WASHINGTON (CN) — Three months after the case brought the “ok, boomer” meme into oral arguments, the Supreme Court lowered the bar for a fired pharmacist to allege discrimination.
Florida pharmacist Norris Babb had sought a Supreme Court reversal after the 11th Circuit concluded that she needed to demonstrate what is known as but-for causation to sue the Department of Veterans Affairs for discrimination, meaning that the VA would have promoted her “but for” her age and gender.
Justice Samuel Alito penned the 8-1 ruling this morning, saying but-for causation is necessary for specific types of relief, including reinstatement, back pay and compensatory damages.
“But if age discrimination played a lesser part in the decision, other remedies may be appropriate,” Alito wrote.
Roman Martinez, an attorney for Babb at the firm Latham & Watkins, said the firm is thrilled.
“Today’s decision is a big win for federal employees who face workplace discrimination based on arbitrary characteristics like age or race,” Martinez said in an email. “The court made absolutely clear that federal employment decisions cannot be tainted by discrimination.”
Babb says she does not need to show but-for causation because the language of the Age Discrimination in Employment Act of 1967 “prohibits any adverse consideration of age in the decision-making process.”
The majority agreed Monday.
“Remedies should not put a plaintiff in a more favorable position than he or she would have enjoyed absent discrimination,” the 14-page opinion concludes. “But this is precisely what would happen if individuals who cannot show that discrimination was a but-for cause of the end result of a personnel action could receive relief that alters or compensates for the end result. Although unable to obtain such relief, plaintiffs are not without a remedy if they show that age was a but-for cause of differential treatment in an employment decision but not a but-for cause of the decision itself. In that situation, plaintiffs can seek injunctive or other forward-looking relief.”
Justice Clarence Thomas was the lone dissent Monday, saying the majority departed from the long-held rule for pleading a claim under federal antidiscrimination law.
“This novel ‘any consideration’ standard does serious damage to our interpretation of antidiscrimination statutes and disrupts the settled expectations of federal employers and employees,” Thomas wrote.
Rejecting the finding that injunctive or prospective relief could be available under the “any consideration” rule, Thomas said his colleagues failed to cite any remedial statutory provision.
“The court’s rule might have some purchase if, as Babb contends, the federal government purposely set up a purely merit-based system for its personnel actions,” he wrote. “But as anyone with knowledge of the federal government’s hiring practices knows, this is hardly the case. Federal hiring is riddled with exceptions and affirmative action programs, which by their very nature are not singularly focused on merit.”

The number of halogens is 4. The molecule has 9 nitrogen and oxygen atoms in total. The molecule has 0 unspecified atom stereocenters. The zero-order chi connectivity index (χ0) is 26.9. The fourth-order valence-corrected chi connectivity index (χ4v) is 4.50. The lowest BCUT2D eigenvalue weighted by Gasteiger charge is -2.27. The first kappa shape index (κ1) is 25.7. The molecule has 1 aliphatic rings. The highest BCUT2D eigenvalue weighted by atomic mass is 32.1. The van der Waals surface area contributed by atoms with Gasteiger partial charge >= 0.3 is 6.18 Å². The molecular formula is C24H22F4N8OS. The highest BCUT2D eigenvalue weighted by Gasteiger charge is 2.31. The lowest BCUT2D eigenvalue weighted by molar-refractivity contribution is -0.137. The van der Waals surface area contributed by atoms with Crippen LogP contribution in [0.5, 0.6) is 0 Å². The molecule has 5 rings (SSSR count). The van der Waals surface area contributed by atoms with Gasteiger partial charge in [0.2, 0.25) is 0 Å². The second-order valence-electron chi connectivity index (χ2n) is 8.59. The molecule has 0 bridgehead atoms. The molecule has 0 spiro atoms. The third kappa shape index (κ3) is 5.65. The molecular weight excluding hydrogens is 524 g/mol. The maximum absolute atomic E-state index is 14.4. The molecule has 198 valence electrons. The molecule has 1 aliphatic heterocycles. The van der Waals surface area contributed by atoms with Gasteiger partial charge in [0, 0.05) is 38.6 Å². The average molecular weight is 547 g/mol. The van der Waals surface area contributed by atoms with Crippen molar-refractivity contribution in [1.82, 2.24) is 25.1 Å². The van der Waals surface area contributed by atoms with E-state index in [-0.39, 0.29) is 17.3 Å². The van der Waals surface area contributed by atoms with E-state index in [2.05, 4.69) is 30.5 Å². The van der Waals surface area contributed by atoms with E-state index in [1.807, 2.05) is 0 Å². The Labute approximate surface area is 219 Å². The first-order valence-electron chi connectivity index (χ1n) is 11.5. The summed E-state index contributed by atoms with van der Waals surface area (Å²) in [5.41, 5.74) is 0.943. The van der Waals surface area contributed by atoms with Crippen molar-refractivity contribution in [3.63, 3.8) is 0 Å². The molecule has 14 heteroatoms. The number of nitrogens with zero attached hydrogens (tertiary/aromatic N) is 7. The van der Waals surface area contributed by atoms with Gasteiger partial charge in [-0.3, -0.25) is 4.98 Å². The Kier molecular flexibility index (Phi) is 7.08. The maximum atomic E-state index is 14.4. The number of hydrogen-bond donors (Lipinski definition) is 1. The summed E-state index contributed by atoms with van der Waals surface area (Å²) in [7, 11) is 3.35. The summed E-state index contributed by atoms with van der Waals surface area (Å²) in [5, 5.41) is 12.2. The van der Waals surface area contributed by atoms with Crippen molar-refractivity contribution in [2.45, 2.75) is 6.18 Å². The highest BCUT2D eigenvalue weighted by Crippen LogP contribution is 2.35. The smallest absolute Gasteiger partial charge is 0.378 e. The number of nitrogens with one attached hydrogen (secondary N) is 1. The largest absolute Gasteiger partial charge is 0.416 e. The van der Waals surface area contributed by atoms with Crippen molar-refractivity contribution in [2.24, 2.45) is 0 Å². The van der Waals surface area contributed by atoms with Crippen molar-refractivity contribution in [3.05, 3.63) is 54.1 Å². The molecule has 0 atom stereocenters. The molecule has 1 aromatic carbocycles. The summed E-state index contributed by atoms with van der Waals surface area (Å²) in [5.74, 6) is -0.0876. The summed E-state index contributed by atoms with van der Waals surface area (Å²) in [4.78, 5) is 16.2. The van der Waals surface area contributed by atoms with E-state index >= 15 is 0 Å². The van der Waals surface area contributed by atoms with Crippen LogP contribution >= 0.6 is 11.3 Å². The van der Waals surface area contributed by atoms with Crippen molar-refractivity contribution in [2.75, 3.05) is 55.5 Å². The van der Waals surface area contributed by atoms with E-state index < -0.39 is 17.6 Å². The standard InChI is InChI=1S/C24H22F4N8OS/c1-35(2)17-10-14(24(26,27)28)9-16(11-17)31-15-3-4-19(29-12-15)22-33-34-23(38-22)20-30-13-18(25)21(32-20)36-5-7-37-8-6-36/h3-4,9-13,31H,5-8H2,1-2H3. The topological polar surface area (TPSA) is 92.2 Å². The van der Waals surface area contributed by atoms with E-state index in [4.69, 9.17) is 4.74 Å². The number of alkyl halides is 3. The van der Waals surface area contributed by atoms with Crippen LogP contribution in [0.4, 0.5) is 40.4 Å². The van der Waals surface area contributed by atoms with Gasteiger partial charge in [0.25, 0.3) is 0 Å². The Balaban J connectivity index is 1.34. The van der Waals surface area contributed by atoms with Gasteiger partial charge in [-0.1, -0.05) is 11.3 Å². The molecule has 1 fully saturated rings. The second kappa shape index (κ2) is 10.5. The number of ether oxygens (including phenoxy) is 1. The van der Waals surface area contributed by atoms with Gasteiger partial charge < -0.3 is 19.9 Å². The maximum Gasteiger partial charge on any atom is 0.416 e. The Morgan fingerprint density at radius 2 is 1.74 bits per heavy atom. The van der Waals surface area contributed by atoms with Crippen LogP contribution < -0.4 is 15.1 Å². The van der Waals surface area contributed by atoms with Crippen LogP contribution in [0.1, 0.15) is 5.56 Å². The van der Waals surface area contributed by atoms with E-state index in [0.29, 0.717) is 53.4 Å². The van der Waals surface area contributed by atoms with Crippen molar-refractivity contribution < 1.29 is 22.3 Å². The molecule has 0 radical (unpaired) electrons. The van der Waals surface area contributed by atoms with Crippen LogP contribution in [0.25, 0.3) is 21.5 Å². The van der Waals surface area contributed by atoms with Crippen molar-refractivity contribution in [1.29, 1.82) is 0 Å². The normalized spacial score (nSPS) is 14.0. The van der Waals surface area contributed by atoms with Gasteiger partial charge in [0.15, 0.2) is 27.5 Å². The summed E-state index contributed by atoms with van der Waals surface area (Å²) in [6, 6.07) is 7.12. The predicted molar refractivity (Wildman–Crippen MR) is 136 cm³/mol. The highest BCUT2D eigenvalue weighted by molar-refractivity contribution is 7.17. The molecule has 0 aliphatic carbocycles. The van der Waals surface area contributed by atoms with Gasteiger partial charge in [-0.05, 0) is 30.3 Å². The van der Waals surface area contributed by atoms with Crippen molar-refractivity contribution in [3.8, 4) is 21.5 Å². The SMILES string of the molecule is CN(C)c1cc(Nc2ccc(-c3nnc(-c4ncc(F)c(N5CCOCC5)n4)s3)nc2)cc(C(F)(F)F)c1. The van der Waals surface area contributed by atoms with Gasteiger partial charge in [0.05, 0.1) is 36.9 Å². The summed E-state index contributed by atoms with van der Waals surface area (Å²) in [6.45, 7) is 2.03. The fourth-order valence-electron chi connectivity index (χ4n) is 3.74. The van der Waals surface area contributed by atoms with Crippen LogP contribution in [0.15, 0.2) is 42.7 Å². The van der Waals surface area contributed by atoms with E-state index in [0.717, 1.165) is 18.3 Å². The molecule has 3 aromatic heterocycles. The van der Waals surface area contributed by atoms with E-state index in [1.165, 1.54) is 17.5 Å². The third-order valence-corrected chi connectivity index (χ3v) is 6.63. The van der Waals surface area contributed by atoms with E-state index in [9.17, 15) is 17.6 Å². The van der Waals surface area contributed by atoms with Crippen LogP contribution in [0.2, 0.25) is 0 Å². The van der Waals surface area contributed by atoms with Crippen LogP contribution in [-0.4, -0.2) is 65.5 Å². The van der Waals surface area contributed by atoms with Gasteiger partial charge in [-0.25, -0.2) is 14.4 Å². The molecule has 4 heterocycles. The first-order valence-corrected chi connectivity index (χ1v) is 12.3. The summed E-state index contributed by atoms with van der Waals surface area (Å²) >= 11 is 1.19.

Going on to detail programs that give preferential hiring treatment to veterans or people with disabilities, Thomas emphasized that these initiatives “intentionally inject race, sex, and national origin into agencies’ hiring and promotion decisions at the express direction of the president or Congress.”
Thomas warned that Monday’s reversal will spur “a flood of investigations by the EEOC or litigation from dissatisfied federal employees.”
“So long as those employees can show that their employer’s decision to hire a particular job applicant was ‘tainted’ because that applicant benefited in some way from an affirmative action program, their complaints to enjoin these programs can survive at least the pleadings stage,” he added.
At the New York firm Hoguet Newman, labor and employment attorney Damian Cavaleri said that the reversal for Babb “dramatically expands liability under the ADEA for federal employees.”
“The court took a textual approach to adopt a motivating factor analysis for ADEA liability, broadly interpreting the ‘made free from any discrimination based on age’ language in the statute to apply to the decision-making process, rather than age discrimination being the ‘but-for cause’ of an employment decision,” Cavaleri said in a statement. “Only time will tell whether the ‘flood of investigations by the EEOC or litigation from dissatisfied federal employees,’ as Justice Thomas cautions in his dissent, will come true.”
The Department of Justice did not respond to an email seeking comment.
Chief Justice John Roberts had invoked the “ok, boomer,” meme during arguments in January, describing a hypothetical scenario about an older worker who encounters a Millennial-aged hiring manager.
“Let’s say in the course of the, you know, weekslong process, you know, one comment about age, you know, the hiring person is younger, says, you know, ‘OK, boomer,’ once to the applicant,” Roberts said to courtroom laughter. “Now you’re only concerned about process. You’re not concerned about but-for causation. It doesn’t have to have played a role in the actual decision. So, is that actionable? … What if he just calls him a ‘boomer?’”
In a concurring opinion, Justice Sonia Sotomayor described an instance where liability, and even damages, might arise from discriminatory processes.
“If, for example, an employer hires a 50-year-old person who passed a computer-aptitude test administered only to applicants above 40, clearly a question could arise as to whether the hiring decision was ‘made free from’ differential treatment,” Sotomayor said, joined by Justice Ruth Bader Ginsburg.
The damages would come into play, she added, “if an applicant incurs costs to prepare for the discriminatorily administered aptitude test.”